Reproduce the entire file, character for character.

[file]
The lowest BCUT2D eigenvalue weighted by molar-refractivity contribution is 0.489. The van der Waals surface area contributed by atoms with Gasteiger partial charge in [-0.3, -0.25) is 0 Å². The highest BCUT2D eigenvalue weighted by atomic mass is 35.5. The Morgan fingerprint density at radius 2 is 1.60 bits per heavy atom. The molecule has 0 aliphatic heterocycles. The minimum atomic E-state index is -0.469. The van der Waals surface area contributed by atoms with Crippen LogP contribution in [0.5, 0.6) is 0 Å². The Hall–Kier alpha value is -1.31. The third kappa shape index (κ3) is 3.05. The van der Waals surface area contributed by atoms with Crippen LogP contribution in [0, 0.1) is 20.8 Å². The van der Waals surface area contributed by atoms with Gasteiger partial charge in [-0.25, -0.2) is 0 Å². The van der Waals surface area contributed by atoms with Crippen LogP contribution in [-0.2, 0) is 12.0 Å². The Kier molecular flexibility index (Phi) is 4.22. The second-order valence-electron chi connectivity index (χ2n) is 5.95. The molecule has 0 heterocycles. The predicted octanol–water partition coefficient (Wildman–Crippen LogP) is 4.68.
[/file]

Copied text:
The lowest BCUT2D eigenvalue weighted by molar-refractivity contribution is 0.489. The van der Waals surface area contributed by atoms with Gasteiger partial charge in [-0.3, -0.25) is 0 Å². The highest BCUT2D eigenvalue weighted by atomic mass is 35.5. The Morgan fingerprint density at radius 2 is 1.60 bits per heavy atom. The molecule has 0 aliphatic heterocycles. The minimum atomic E-state index is -0.469. The van der Waals surface area contributed by atoms with Crippen LogP contribution in [0.5, 0.6) is 0 Å². The Hall–Kier alpha value is -1.31. The third kappa shape index (κ3) is 3.05. The van der Waals surface area contributed by atoms with Crippen LogP contribution in [0, 0.1) is 20.8 Å². The van der Waals surface area contributed by atoms with Gasteiger partial charge in [-0.25, -0.2) is 0 Å². The van der Waals surface area contributed by atoms with Crippen LogP contribution in [-0.2, 0) is 12.0 Å². The Kier molecular flexibility index (Phi) is 4.22. The second-order valence-electron chi connectivity index (χ2n) is 5.95. The molecule has 0 heterocycles. The predicted octanol–water partition coefficient (Wildman–Crippen LogP) is 4.68.